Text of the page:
Once inhaled, the mold can take up residence in your lungs and start growing. This can cause serious lung infections that may require hospitalization. Worse, once it enters into your bloodstream it can spread throughout your central nervous system. This is, of course, a worst-case scenario, but still should be avoided if at all possible. Serious home growers have to be very wary of mold for this reason. Many of them are growing either to treat themselves or someone else with a medical issue that could compromise their immune system.
Isn’t All Cannabis Tested For Mold?
While growing weed yourself could put you at risk of having mold on your plants due to an amateur set up, isn’t the weed you bought at the store lab tested for mold, pesticides, and other contaminants? After all, that’s part of the information you’ll find on any cannabis label. First off, it should be said that most growers are honest and work incredibly hard to create a safe, healthy product. If they find mold on their harvest, they’ll take the loss and destroy all the contaminated product before getting the lab involved.
However, some less-than-scrupulous growers will instead pick the best buds out of that batch and send those non-contaminated samples over to the lab. The employees at the lab will have no idea they’re being tricked since the lab is not on-site at the grow. They also don’t have the budget to send anyone out to get their own samples at the grow to test. The sample bud will register as passing the test, the lab will give the ok, and then the grower can start selling to unsuspecting or similarly dicey dispensaries.
What Is Mould?
The world “mould” probably conjures up bleak images of rot and decay if your mind’s eye. While mould doesn’t look pretty when it devours cannabis plants, it plays one of the most fundamental roles in nature.
A type of fungus, “mould” encompasses a large group of taxonomically diverse species. Much like other fungi, they branch out while forming a multicellular network of small filaments (hyphae), forming a dense mass of fibres known as mycelium.
Moulds don’t possess a digestive system. Instead, they pump out enzymes that break down substances like plant matter and wood on the outside of their bodies. With these traits, they play the role of nature’s great decomposers. They break down waste, plant matter, and dead animals into smaller particles, returning them to the soil to continue the circle of life.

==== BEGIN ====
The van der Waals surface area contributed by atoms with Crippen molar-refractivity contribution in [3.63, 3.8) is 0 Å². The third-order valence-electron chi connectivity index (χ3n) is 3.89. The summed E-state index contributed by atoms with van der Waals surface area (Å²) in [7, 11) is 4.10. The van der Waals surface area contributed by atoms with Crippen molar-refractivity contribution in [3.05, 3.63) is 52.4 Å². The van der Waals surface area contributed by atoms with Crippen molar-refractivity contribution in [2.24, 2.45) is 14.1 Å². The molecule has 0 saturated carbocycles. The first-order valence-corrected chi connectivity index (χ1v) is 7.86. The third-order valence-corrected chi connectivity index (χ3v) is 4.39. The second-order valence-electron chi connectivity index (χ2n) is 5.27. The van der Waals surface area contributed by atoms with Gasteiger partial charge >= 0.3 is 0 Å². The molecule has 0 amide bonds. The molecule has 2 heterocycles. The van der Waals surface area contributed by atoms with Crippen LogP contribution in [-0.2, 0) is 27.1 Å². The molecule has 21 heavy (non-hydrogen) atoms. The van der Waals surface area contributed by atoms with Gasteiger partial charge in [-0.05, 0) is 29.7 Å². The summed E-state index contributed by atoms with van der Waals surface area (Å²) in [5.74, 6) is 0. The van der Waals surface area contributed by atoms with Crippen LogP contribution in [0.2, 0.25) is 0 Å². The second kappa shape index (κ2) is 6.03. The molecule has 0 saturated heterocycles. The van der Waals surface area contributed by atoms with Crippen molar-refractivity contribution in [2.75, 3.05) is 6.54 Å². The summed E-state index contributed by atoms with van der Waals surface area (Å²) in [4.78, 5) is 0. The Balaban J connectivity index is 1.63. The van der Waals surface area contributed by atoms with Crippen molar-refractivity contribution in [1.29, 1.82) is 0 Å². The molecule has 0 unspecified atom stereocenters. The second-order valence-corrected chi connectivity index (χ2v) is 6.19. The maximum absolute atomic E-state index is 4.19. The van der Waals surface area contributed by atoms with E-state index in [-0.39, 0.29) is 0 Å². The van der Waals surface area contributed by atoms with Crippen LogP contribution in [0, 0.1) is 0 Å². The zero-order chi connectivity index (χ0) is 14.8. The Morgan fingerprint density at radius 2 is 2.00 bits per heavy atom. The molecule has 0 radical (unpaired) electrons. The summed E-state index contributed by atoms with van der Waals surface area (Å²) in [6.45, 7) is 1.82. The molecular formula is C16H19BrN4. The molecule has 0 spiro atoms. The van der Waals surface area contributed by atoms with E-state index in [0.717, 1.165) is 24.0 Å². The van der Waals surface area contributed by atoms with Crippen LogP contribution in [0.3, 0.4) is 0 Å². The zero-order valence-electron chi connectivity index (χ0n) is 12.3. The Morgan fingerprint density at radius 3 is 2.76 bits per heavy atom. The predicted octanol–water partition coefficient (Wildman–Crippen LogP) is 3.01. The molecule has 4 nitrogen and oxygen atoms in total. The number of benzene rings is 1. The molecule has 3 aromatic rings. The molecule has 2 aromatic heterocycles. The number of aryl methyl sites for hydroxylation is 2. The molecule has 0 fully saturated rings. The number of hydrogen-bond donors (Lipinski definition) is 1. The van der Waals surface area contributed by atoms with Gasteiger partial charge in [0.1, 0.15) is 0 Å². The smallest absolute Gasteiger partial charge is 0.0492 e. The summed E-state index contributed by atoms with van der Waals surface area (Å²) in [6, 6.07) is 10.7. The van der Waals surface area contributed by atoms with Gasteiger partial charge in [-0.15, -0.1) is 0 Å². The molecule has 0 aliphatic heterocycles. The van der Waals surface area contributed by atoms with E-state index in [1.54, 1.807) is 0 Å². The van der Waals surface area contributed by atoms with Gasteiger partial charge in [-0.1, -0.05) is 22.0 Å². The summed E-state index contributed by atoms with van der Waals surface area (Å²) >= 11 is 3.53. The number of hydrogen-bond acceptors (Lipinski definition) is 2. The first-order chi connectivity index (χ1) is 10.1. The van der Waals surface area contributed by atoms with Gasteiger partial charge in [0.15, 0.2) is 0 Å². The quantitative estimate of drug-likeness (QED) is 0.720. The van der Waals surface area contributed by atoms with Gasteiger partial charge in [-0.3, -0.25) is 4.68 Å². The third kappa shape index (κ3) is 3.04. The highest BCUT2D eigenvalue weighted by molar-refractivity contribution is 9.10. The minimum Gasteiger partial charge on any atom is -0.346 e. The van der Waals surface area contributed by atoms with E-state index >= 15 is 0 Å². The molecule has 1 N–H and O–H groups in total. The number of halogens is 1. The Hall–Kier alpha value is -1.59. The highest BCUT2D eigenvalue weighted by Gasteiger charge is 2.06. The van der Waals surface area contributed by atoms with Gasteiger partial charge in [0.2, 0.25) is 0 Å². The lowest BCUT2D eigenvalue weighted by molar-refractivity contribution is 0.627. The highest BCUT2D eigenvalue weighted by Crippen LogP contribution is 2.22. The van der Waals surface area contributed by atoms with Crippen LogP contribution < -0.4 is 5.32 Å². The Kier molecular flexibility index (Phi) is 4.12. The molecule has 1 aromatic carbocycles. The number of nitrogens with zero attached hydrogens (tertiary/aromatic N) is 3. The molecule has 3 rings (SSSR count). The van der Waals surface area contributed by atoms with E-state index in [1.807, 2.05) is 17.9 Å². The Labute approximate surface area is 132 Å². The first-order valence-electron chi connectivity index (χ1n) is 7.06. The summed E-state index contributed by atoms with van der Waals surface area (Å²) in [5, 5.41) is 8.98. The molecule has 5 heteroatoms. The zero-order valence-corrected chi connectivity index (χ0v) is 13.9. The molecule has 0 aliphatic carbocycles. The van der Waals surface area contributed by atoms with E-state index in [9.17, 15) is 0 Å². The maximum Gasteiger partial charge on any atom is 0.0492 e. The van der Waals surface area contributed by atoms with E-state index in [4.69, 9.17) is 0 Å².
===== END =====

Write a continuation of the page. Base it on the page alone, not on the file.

Where Mould Comes From
Moulds belong to the fungal kingdom, which emerged as a specialised branch of this family tree around 1.5 billion years ago. The 100,000 different species that have appeared since have adapted to their own unique surroundings.
For the most part, though, mould loves moisture, and it’ll go wherever it can find the most optimal conditions. That also applies to many plants, but, unlike plants, moulds don’t conduct photosynthesis. Instead, they require organic matter—which includes cannabis flowers—as an external food supply. Many of them also favour stagnant air, hence the proliferation of moulds in places like bathrooms and kitchen cupboards.
Spores and Reproduction
Moulds reproduce by sending out plumes of spores into the air. They can be likened to the seeds of a plant, although they behave in a very different manner. See, instead of sending out actual seeds, they wait for the moment they land in a prime environment. If that moment ever comes, they send forth hyphae into the world in search of food.
Some spores are asexual and successfully mate with themselves, giving rise to the next generation. Other spores create hyphae that require a mating partner. Hyphal cells from two different spores find each other and mate, and their nuclei merge, creating a zygote capable of further reproduction.